Altruism isn’t a force that operates outside us, it’s what we tend to call a certain kind of result when we see it. Don acknowledges that an act which seems to be “selfish” or egoistical” may benefit others, and that an act which seems “altruistic” may give its performer some “egoistical” satisfaction. In doing so, he almost gets it right: What we call “altruism” and “egoism” are simply manifestations of an integrated, internal decision process that thinks not in terms of “altruism” or “egoism” but in terms of serving one’s values.

If altruism exists, where does it come from? How does it operate on us? Is it social pressure, community norms, or the like? If that’s what it is, a person who is under pressure to commit a so-called altruistic act has the option of saying “no” to it. Whether or not a person says “no” to it, the person is making a choice about how best to serve his or her own values. If the person says “yes” and commits what seems to be an altruistic act, that person may seem to “sacrifice” something (e.g., a life, a fortune) but that sacrifice was the person’s choice. A “sacrifice” serves an end: the satisfaction of one’s personal values. Nothing more, nothing less.

The implication of calling another person’s act a “sacrifice” is that someone can get into that person’s mind and determine whether the act was a gain or a loss for the person. I say that someone must be able to get into the person’s mind because I don’t know how else you one determines whether or not an act is altruistic unless (a) one takes the person’s word for it or (b) one assembles a panel of judges, each of whom holds up a card that says “altruistic” or “selfish” upon the completion of an a particular act.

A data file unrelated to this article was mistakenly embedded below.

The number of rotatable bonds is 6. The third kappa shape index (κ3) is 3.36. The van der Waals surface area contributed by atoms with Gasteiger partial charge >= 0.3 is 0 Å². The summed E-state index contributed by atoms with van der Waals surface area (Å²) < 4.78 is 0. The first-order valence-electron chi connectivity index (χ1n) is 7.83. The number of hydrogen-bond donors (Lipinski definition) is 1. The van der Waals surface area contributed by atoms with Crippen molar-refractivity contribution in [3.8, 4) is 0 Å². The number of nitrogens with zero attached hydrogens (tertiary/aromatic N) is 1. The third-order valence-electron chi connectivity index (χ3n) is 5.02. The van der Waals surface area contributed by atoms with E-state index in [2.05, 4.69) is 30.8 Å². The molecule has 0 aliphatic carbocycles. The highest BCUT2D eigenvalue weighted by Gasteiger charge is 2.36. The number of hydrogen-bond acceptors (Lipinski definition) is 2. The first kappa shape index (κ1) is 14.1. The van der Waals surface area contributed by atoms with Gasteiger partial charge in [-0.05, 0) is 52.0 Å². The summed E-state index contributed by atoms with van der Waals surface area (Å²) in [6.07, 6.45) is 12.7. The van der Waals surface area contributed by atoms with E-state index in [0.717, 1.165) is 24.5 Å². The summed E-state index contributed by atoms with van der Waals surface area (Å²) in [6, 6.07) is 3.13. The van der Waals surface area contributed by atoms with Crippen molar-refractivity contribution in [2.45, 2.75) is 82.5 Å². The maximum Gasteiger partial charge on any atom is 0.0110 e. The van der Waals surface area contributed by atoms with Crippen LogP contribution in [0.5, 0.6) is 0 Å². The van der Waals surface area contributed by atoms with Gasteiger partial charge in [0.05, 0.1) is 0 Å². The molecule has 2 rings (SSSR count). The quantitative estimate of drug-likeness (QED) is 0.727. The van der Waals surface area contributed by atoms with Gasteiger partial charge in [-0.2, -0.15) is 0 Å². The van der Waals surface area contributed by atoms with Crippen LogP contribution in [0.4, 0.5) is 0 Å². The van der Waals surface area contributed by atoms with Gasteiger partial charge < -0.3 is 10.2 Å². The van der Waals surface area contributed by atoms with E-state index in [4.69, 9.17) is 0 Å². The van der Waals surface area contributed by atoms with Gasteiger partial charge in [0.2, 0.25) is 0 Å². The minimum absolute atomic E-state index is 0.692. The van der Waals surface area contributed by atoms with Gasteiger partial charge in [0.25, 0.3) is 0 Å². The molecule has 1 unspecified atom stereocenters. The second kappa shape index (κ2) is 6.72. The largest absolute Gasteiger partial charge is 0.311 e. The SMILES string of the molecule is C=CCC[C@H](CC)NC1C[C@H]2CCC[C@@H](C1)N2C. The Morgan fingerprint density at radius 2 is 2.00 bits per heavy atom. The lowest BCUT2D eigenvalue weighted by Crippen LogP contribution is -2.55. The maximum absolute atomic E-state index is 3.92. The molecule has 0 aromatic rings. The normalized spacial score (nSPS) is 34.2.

To illustrate my point I resort to the following bits of caricature:

1. Suppose Mother Teresa’s acts of “self-sacrifice” were born of rebellion against parents who wanted her to take over their business empire. That is, suppose Mother Teresa derived great satisfaction in defying her parents, and it is that which drove her to impoverish herself and suffer many hardships. The more she “suffered” the more her parents suffered and the happier she satisified her personal values.

2. Suppose Bill Gates really wanted to become a male version of Mother Teresa but his grandmother — on her deathbed — said “Billy, I want you to make the world safe from the Apple computer.” So, Billy went out and did that, for his grandmother’s sake, even though he really wanted to be the male Mother Teresa. Then he wound up being immensely wealthy, much to his regret. But “Billy” obviously put his affection for or fear of his grandmother above his desire to become a male version of Mother Teresa. He satisfied his personal values.

Now, tell me, who is the altruist, my fictional Mother Teresa or my fictional Bill Gates? You might now say Bill Gates. I would say neither; each acted in accordance with her and his personal values. One might call the real Mother Teresa altruistic because her actions seem altruistic, in the common meaning of the word. But one can’t say (for sure) why she took those actions. Don’s definition of altruism nevertheless requires such knowledge. Suppose the real Mother Teresa acted as she did not only because she wanted to help the poor but also because she sought spiritual satisfaction or salvation. Would that negate her acts? No, her acts would still be her acts, but we would understand them as acts arising from her values. That’s the best we can do absent the ability to read minds.

My argument rests on the proposition that human actions are, by definition, driven by the service of personal values, which come to us in many and mysterious (but not supernatural) ways. As a consequentialist, I prefer to look at results, not motivations. (“The road to hell,” and all that.) I eschew terms like altruism and egoism because they imply that a given result is somehow better if it’s “properly” motivated. A result is a result. What matters, to me, is whether the result advances liberty or infringes on it. What matters to others may be something else entirely.

Objectivism may offer a useful set of values for ordering one’s life. I have yet to find that it offers a good explanation of why we humans act as we do. Rand rejects mysticism, yet the reification of “altruism” is nothing if not mystical.